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This blog is a behind the scenes look at the Roman Baths in Bath. We hope you enjoy reading our stories about life surrounding the Roman Baths.



Wednesday, 27 February 2013

Roman board games at the Baths.



After writing about ball games enjoyed by Roman visitors to the baths, we looked at board games played while relaxing beside the various pools.

Counters and dice from the Roman baths at Caerleon, Wales

The Romans played many different gambling and board games using dice, counters and marked boards. Some of these objects have been found when archaeologists have investigated the drains, pools and buildings around their baths. Dice were usually made from bone or wood, while counters were made from bone, pottery, stone or glass. Gameboards were mostly wooden but could be marked onto stone blocks or clay tiles.

Gambling games included Tali (knucklebones) and Tesserae (dice), while board games included Ludus Latrunculi (little robbers), Calculorum (pebbles), Ludus Duodecima Scripta (twelve lines), Tabula (board), and Merels (nine men’s morris). While the Roman rules for these games are not well understood, versions of many of these games are still played today.


Roman tali made of glass and rock crystal. Image: Metropolitan Museum of Art, NY.

Tali were originally the knucklebones of sheep or goats but were later made from other materials. They were tossed as a group of four, and each side had a value of 1, 3, 4 or 6.

Tesserae was played with three dice. The numbers on the dice were placed so that opposite sides added up to seven. Some dice have been found which have lead inserted in one side to unbalance them and make them fall to show a particular number.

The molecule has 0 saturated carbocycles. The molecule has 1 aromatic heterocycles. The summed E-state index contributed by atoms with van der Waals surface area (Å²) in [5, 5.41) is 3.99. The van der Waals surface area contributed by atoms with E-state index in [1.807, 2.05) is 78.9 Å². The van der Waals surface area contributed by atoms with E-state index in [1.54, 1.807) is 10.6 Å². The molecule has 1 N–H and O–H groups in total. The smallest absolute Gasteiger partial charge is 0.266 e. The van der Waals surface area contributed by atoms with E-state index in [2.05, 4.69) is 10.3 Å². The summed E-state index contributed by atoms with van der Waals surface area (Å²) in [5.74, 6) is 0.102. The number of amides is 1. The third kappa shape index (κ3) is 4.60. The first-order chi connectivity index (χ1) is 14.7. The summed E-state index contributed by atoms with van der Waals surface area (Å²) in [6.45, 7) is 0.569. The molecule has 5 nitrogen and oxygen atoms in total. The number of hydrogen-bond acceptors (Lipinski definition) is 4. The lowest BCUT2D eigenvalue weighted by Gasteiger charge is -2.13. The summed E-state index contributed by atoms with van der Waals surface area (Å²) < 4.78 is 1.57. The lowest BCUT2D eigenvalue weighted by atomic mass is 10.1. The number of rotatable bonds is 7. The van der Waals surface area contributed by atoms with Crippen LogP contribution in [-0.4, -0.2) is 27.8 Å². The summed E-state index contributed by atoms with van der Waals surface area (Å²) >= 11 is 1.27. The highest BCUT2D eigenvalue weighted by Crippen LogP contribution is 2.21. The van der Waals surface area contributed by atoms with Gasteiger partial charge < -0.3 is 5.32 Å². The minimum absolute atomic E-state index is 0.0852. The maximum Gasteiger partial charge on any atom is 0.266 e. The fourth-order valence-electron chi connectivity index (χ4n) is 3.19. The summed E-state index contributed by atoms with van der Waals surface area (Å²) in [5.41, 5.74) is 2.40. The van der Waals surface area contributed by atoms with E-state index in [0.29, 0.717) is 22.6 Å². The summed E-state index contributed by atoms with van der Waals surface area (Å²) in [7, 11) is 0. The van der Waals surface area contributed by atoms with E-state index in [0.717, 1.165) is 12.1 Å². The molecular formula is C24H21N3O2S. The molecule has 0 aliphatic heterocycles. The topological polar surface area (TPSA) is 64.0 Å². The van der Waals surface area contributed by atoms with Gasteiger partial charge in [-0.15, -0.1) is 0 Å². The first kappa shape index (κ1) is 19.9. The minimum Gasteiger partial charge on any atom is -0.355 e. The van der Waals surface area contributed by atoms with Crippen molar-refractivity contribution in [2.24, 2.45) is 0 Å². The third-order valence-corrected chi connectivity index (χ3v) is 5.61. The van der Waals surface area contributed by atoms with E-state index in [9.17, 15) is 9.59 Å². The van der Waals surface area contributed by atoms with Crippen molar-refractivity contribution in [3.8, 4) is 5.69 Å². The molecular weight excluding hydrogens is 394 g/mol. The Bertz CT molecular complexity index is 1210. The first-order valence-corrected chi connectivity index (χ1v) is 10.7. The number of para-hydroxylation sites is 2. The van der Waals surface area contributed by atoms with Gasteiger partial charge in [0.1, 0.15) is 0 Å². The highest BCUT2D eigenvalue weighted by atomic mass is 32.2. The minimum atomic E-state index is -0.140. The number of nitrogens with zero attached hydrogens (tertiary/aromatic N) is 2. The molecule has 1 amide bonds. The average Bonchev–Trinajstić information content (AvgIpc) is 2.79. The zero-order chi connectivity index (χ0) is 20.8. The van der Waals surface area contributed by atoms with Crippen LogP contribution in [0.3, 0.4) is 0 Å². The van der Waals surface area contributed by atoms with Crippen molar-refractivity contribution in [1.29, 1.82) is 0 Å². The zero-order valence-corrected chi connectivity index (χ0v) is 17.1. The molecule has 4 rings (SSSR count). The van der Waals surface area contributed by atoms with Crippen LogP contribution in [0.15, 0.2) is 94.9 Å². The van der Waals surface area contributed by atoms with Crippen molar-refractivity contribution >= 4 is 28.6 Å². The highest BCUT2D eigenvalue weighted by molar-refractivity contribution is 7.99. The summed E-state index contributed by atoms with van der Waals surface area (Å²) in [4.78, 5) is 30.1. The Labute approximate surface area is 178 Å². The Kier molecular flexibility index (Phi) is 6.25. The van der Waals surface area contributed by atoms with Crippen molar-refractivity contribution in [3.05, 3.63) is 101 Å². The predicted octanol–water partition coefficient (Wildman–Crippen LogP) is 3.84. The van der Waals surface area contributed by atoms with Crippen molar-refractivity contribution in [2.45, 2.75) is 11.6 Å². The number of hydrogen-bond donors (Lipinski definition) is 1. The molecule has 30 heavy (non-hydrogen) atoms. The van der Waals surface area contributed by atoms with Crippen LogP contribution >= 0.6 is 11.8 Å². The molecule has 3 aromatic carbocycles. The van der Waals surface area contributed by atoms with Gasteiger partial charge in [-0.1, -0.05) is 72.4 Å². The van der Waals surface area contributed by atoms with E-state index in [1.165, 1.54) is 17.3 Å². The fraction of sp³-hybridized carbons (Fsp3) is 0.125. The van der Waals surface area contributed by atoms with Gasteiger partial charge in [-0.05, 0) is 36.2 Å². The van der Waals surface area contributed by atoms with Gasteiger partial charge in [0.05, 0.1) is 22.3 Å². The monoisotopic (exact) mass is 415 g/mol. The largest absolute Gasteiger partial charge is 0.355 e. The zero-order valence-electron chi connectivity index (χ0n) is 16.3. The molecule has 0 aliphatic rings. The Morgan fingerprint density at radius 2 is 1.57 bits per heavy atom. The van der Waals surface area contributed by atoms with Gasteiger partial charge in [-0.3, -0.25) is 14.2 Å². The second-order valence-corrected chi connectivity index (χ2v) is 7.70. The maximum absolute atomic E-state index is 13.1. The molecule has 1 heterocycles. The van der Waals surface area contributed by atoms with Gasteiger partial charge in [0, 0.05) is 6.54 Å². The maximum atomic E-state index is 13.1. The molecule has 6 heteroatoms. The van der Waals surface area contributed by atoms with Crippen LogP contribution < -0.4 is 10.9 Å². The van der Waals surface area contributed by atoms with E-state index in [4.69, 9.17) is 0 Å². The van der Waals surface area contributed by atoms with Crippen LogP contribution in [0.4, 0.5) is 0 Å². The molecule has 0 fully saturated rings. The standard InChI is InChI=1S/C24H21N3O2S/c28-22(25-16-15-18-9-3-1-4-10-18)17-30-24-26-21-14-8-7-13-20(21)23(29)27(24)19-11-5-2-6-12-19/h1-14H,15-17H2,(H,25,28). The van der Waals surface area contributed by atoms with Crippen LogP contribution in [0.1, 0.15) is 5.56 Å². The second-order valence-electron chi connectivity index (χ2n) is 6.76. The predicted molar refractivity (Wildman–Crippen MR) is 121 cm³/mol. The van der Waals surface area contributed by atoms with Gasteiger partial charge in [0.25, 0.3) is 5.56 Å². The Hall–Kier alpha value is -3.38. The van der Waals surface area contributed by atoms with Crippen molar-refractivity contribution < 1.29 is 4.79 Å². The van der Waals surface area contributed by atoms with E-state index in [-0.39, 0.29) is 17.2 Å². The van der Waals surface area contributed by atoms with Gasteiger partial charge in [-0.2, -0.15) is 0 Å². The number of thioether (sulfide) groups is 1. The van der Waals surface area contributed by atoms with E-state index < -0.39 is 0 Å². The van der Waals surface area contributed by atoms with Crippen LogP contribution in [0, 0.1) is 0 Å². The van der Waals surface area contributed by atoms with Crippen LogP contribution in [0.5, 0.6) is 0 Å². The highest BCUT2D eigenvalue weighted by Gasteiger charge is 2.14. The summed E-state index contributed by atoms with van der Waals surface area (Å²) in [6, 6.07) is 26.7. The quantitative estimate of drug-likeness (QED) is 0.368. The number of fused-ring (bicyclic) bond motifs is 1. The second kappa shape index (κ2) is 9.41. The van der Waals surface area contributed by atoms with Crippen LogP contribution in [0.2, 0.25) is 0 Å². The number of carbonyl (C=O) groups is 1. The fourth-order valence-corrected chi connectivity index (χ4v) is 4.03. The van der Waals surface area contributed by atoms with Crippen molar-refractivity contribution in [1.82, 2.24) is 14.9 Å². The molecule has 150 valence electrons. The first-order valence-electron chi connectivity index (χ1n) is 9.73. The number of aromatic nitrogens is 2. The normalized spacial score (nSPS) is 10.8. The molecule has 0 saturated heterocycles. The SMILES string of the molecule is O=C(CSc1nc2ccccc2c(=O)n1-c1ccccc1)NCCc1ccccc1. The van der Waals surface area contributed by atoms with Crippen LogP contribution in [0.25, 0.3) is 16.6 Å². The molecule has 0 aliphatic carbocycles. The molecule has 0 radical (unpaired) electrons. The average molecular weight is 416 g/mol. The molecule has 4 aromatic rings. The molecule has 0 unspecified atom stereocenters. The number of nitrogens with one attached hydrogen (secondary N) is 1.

Ludus Latrunculi was a game of military tactics played with coloured counters on a board marked with squares. Similar to chess, the goal was to surround and capture the other player’s counters.

Calculorum used the same board as Latrunculi but with many more counters. To win the game, a player had to make a row of five counters across, down or diagonally.




Board used for Ludus Latrunculi and Calculorum.

Image: St Albans Museum


Ludus Duodecima Scripta had two players each with fifteen counters. Players threw dice to move counters along marked rows, then off the board. Many counters could occupy the one space and single counters sent back to the start. Tabula was similar but used twelve columns.

A Merels board consisted of three squares joined by extra lines. Two players each placed nine counters in turn on the board and moved them along the lines to make rows of three. This allowed the removal of one of your opponent’s counters. The game was won when a player had taken all but two counters.

Stone carved with Merels game. Image: Creswell Heritage Trust


Nicola Pullan, intern from the University of Sydney

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